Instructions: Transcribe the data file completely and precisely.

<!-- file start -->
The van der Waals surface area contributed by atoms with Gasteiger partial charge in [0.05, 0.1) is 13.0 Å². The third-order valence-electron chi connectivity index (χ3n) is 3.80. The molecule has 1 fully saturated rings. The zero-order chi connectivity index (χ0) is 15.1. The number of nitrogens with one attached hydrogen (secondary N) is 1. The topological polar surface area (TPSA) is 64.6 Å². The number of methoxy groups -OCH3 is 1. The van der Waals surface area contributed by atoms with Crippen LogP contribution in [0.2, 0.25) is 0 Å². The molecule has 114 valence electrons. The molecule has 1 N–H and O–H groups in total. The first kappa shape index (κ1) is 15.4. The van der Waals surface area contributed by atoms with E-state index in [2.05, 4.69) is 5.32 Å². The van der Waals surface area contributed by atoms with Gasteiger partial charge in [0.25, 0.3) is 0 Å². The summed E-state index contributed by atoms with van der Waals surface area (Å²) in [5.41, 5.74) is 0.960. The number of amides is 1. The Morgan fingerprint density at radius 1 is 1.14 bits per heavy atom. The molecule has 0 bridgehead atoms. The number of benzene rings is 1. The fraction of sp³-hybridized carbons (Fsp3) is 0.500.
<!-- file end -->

The van der Waals surface area contributed by atoms with Gasteiger partial charge in [0.05, 0.1) is 13.0 Å². The third-order valence-electron chi connectivity index (χ3n) is 3.80. The molecule has 1 fully saturated rings. The zero-order chi connectivity index (χ0) is 15.1. The number of nitrogens with one attached hydrogen (secondary N) is 1. The topological polar surface area (TPSA) is 64.6 Å². The number of methoxy groups -OCH3 is 1. The van der Waals surface area contributed by atoms with Crippen LogP contribution in [0.2, 0.25) is 0 Å². The molecule has 114 valence electrons. The molecule has 1 N–H and O–H groups in total. The first kappa shape index (κ1) is 15.4. The van der Waals surface area contributed by atoms with E-state index in [2.05, 4.69) is 5.32 Å². The van der Waals surface area contributed by atoms with Gasteiger partial charge in [0.25, 0.3) is 0 Å². The summed E-state index contributed by atoms with van der Waals surface area (Å²) in [5.41, 5.74) is 0.960. The number of amides is 1. The Morgan fingerprint density at radius 1 is 1.14 bits per heavy atom. The molecule has 0 bridgehead atoms. The number of benzene rings is 1. The fraction of sp³-hybridized carbons (Fsp3) is 0.500.